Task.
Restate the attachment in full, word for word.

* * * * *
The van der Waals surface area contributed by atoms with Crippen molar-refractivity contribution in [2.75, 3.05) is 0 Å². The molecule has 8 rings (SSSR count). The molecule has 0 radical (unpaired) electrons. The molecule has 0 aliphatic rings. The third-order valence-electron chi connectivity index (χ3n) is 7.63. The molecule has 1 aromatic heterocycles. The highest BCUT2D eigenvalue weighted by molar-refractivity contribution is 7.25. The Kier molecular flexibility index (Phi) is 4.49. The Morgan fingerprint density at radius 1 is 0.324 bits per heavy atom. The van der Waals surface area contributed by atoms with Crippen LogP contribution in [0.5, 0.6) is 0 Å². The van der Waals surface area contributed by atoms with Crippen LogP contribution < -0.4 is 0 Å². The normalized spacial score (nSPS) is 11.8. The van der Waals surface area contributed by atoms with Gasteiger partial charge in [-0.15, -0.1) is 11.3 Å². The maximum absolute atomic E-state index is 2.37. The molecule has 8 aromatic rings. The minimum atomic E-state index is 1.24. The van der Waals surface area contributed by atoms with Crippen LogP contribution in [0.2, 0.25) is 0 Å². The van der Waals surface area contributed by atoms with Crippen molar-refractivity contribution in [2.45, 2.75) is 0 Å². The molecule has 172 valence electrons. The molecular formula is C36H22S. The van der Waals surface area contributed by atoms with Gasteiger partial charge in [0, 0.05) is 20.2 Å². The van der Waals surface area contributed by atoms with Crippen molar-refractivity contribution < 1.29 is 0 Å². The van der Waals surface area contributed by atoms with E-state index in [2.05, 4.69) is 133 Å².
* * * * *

The van der Waals surface area contributed by atoms with Crippen molar-refractivity contribution in [2.75, 3.05) is 0 Å². The molecule has 8 rings (SSSR count). The molecule has 0 radical (unpaired) electrons. The molecule has 0 aliphatic rings. The third-order valence-electron chi connectivity index (χ3n) is 7.63. The molecule has 1 aromatic heterocycles. The highest BCUT2D eigenvalue weighted by molar-refractivity contribution is 7.25. The Kier molecular flexibility index (Phi) is 4.49. The Morgan fingerprint density at radius 1 is 0.324 bits per heavy atom. The van der Waals surface area contributed by atoms with Crippen LogP contribution in [0.5, 0.6) is 0 Å². The van der Waals surface area contributed by atoms with Crippen LogP contribution < -0.4 is 0 Å². The normalized spacial score (nSPS) is 11.8. The van der Waals surface area contributed by atoms with Gasteiger partial charge in [-0.15, -0.1) is 11.3 Å². The maximum absolute atomic E-state index is 2.37. The molecule has 8 aromatic rings. The minimum atomic E-state index is 1.24. The van der Waals surface area contributed by atoms with Crippen LogP contribution in [0.2, 0.25) is 0 Å². The van der Waals surface area contributed by atoms with Crippen molar-refractivity contribution in [2.45, 2.75) is 0 Å². The molecule has 172 valence electrons. The molecular formula is C36H22S. The van der Waals surface area contributed by atoms with Gasteiger partial charge in [0, 0.05) is 20.2 Å². The van der Waals surface area contributed by atoms with Crippen molar-refractivity contribution < 1.29 is 0 Å². The van der Waals surface area contributed by atoms with E-state index in [2.05, 4.69) is 133 Å².